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Injudicious Journalism

The great Samuel Johnson once told his famous biographer, James Boswell, that “A lawyer has no business with the justice or injustice of the cause which he undertakes... The justice or injustice of the cause is to be decided by the judge.” Something of the sort applies even more to journalists, especially with regard to criminal proceedings, and at least in the period between an indictment and any trial or plea before a court. But a piece in The Buffalo News this week strayed uncomfortably close to that ethical boundary between responsible journalism and inflammatory pamphleteering, maybe even nudging it a bit.

Colin Dabkowski’s Sunday column was on the federal criminal case against former CEPA director and filmmaker Lawrence Brose. More specifically, it addressed efforts by him and some of his supporters to defend himself and raise funds for his legal fight.

Brose was indicted in November in federal court in Buffalo on charges based on his alleged accessing of child pornography internet sites and claims he stored images from them on a computer. He has denied the charges and pled innocent.

Dabkowski is sort of the News’ utility outfielder arts reporter, reviewer and columnist, a role that probably owes its existence at least in part to the paper’s decades-long efforts at staff reduction, function combining and dollar stretching. It’s possible that Dabkowski has been stretched along with the dollars, maybe overstretched.

What appears to have incited the column was material on the web site of Brose’s legal defense fund, claims about his innocence and the nature of the federal prosecution. First, Dabkowski wrote that “the local arts community was stunned to silence” when the charges were brought, which isn’t quite accurate. Some responded publicly, including a Hallwalls Contemporary Arts Center curator who told Dabkowski’s own paper she respected and admired Brose.

What Dabkowski, with arch skepticism, called “the sudden arrival of the artistic cavalry” seemed, he wrote, “somewhat premature and poorly considered.” Why so? Because “the lone piece of evidence that has come out in Brose’s favor has to do with a supposed computer virus” on his machine that “may have allowed someone else to access it.” This “revelation,” Dabkowski wrote dismissively, “which bears the creative stamp of Brose’s attorney, Paul Cambria...does not in itself inspire a great deal of faith in his (Brose’s) prospects.” And really, how can you place any credence in any legal argument from a mere lawyer, right? Actually, Dabkowski is only speculating about Cambria, and he omitted the supporters’ discussion about others’ possible access to the computer at CEPA’s offices, according to Dorothea Braemer, director of Squeaky Wheel Media Arts Center.

But there’s also a nastier, more disturbing note infiltrating the next several sentences, as Dabkowski seems to be struggling with the task of suggesting there may be something a little gamey about Brose’s art career, without making a concrete assertion. Speaking of the filmmaker’s art film, De Profundis, named after Oscar Wilde’s famous (unsent) letter from Reading Jail to Lord Alfred Douglas, Dabkowski told us that “’s clear that Brose, like Wilde before him, is asking us to think critically about homosexuality and age” (emphasis added). What is that supposed to mean? Brose’s film doesn’t ask us to think about sex with children and in one of the testimonial letters on the defense fund’s site, from Scott MacDonald, professor of film history at Hamilton College, this writer says, “If the assumption of those investigating Brose is that child pornography is in any way a subject of De Profundis...then clearly this investigation is little more than mindless harassment.” For that matter, Wilde didn’t even discuss homosexuality in his letter to Douglas, let alone sex with minors. Then, to nail the point he’s been circling, Dabkowski provided “An important reminder: Brose stands accused of possessing child pornography, which is illegal....”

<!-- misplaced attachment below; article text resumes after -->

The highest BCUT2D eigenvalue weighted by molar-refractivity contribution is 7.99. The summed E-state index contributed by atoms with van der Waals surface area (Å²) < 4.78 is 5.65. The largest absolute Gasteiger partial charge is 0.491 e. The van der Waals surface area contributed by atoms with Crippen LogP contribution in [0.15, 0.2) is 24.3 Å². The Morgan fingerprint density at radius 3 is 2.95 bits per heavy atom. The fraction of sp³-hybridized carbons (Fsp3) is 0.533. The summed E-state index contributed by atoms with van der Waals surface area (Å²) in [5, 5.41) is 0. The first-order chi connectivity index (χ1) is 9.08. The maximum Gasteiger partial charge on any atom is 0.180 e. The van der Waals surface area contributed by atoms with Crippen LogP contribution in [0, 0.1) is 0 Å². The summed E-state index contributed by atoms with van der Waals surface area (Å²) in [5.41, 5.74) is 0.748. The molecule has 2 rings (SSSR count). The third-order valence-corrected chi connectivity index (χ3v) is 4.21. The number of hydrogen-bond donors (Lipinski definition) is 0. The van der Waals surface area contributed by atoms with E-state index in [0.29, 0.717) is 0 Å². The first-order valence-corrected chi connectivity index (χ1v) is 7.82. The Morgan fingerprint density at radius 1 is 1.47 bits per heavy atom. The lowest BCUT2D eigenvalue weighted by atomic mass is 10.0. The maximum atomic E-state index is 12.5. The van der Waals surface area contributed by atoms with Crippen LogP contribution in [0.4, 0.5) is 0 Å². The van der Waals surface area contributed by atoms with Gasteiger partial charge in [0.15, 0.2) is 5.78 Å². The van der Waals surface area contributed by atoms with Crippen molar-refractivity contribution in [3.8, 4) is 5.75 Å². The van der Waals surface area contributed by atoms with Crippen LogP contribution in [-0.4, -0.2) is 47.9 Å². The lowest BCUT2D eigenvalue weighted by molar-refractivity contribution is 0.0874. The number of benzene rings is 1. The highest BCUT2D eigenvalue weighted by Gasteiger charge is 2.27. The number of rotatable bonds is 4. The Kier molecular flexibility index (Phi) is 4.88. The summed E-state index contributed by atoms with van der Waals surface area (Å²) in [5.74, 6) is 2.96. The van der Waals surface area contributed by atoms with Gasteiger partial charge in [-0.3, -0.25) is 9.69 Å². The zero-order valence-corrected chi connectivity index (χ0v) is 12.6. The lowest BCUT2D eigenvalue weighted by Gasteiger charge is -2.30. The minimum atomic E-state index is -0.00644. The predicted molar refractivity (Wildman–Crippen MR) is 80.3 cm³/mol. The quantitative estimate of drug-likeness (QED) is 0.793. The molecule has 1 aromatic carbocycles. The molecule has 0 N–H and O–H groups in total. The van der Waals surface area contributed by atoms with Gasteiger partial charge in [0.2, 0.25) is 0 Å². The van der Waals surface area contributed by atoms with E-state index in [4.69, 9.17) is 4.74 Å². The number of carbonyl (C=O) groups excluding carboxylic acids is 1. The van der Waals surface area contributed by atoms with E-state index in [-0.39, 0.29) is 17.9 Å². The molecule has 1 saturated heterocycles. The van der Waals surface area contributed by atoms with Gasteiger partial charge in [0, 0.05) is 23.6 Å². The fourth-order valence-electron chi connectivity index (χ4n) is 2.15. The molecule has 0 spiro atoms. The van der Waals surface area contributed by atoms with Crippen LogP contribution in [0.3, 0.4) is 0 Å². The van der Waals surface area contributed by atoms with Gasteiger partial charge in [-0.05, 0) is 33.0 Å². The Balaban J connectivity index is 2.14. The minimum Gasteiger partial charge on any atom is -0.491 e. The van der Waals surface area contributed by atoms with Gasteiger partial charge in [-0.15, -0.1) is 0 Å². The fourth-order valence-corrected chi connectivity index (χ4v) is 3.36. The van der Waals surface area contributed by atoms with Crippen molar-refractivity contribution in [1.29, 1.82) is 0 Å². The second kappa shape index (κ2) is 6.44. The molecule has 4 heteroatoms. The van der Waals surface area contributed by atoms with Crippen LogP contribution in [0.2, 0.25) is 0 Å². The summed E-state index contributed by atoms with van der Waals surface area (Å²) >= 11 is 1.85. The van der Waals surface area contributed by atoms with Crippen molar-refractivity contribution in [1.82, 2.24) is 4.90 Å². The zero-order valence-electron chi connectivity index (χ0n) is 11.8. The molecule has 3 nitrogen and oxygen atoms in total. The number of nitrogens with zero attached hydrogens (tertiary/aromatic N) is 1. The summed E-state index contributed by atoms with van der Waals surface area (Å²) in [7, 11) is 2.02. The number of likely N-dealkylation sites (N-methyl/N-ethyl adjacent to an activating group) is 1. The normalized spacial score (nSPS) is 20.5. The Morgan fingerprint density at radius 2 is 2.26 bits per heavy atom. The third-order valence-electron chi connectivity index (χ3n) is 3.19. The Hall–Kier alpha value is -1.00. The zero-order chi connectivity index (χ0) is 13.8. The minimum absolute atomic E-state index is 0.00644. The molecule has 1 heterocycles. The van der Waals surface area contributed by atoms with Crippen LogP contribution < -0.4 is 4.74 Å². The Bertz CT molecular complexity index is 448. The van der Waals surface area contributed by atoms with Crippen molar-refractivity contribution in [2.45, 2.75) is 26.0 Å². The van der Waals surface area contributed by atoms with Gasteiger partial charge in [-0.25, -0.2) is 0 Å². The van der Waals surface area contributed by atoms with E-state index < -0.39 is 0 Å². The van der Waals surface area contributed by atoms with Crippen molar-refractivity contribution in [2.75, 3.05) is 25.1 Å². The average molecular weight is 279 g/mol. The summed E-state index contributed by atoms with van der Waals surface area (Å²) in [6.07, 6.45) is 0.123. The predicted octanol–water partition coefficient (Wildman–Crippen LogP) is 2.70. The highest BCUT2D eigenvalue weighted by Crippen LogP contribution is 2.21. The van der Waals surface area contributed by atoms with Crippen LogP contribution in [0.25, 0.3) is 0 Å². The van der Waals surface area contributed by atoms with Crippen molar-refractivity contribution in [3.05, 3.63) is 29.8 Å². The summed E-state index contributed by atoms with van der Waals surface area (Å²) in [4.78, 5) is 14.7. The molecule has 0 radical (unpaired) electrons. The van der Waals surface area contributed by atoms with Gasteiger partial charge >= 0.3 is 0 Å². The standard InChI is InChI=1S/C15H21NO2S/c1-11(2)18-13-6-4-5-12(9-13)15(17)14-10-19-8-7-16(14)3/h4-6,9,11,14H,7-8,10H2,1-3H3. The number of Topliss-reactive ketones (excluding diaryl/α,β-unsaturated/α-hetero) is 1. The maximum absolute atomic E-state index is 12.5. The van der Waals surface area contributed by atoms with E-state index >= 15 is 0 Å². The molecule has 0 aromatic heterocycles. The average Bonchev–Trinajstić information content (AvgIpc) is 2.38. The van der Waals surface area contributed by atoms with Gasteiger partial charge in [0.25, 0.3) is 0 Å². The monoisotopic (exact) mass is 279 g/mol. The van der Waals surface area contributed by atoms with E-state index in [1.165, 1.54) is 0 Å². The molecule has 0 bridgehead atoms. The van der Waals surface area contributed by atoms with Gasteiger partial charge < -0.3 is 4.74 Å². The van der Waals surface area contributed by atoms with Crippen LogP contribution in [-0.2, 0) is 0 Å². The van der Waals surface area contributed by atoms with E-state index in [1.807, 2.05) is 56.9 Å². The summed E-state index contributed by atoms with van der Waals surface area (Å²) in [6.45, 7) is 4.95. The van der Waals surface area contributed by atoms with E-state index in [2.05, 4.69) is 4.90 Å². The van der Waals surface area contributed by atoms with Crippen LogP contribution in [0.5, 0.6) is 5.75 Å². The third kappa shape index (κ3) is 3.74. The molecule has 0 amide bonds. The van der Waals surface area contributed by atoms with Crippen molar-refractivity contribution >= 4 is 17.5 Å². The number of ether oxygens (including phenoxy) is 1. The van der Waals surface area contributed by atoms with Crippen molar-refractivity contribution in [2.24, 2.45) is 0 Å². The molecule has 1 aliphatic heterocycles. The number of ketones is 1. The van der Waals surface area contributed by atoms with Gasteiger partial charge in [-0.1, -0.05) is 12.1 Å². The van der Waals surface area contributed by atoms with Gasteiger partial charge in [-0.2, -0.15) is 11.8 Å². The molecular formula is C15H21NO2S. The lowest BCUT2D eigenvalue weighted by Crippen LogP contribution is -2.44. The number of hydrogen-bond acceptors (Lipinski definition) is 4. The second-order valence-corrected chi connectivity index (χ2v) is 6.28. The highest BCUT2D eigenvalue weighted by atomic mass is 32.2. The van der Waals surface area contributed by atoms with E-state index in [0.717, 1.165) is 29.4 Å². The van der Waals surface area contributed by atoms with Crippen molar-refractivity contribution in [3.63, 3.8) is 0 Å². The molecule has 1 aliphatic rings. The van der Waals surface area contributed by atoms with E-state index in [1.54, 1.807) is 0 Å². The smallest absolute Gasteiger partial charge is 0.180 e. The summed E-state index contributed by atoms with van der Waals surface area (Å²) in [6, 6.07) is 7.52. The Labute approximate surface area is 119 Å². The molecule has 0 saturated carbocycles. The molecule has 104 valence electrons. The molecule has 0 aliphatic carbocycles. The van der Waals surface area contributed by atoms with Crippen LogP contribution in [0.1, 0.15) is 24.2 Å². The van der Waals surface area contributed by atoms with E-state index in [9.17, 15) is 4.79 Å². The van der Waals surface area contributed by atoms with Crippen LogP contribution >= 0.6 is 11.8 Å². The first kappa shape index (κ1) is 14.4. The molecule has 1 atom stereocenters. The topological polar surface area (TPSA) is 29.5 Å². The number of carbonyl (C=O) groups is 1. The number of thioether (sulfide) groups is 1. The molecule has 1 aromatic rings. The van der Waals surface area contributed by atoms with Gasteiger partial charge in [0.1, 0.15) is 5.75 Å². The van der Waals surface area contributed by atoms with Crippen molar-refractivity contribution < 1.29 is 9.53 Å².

The language and ideas in the column are muddled, but the impression they leave is scarcely obscure: Think very carefully before you give any support to Brose’s defense. This isn’t an appropriate use of editorial privilege. Dabkowski seems to believe that Brose, his counsel and his supporters owe him a detailed public defense case long prior to any trial or plea, before it’s safe for the columnist to give his approval. And, of course, maybe not even then. As Braemer asked in a telephone interview, “What happened to the American presumption of innocence?” Evidently, the prosecution isn’t to be held to such a standard because it doesn’t have to fundraise.

In a telephone conversation, Dabkowski said “It isn’t fair to say I’m being unfair to one side or the other.” But it was Brose and his supporters who were skeptically critiqued. It may well be that Dabkowski wrote impulsively and heedlessly, and didn’t comprehend the effect his words could have.

In any event, the primary undischarged responsibility in this matter is that of Dabkowski’s editors at the arts and features desks. It should have been relatively easy to flag this column. Is this failure a result of the most recent austerity regime at the News? Or did the provocative, dark nature of the subject figure in this affair?

What’s clear is that it could have been avoided. As Edmund Cardoni, director of Hallwalls, who stresses that he’s not been involved in efforts supporting Brose, said in an interview, “I wish Colin hadn’t thought it was necessary to write this column.”

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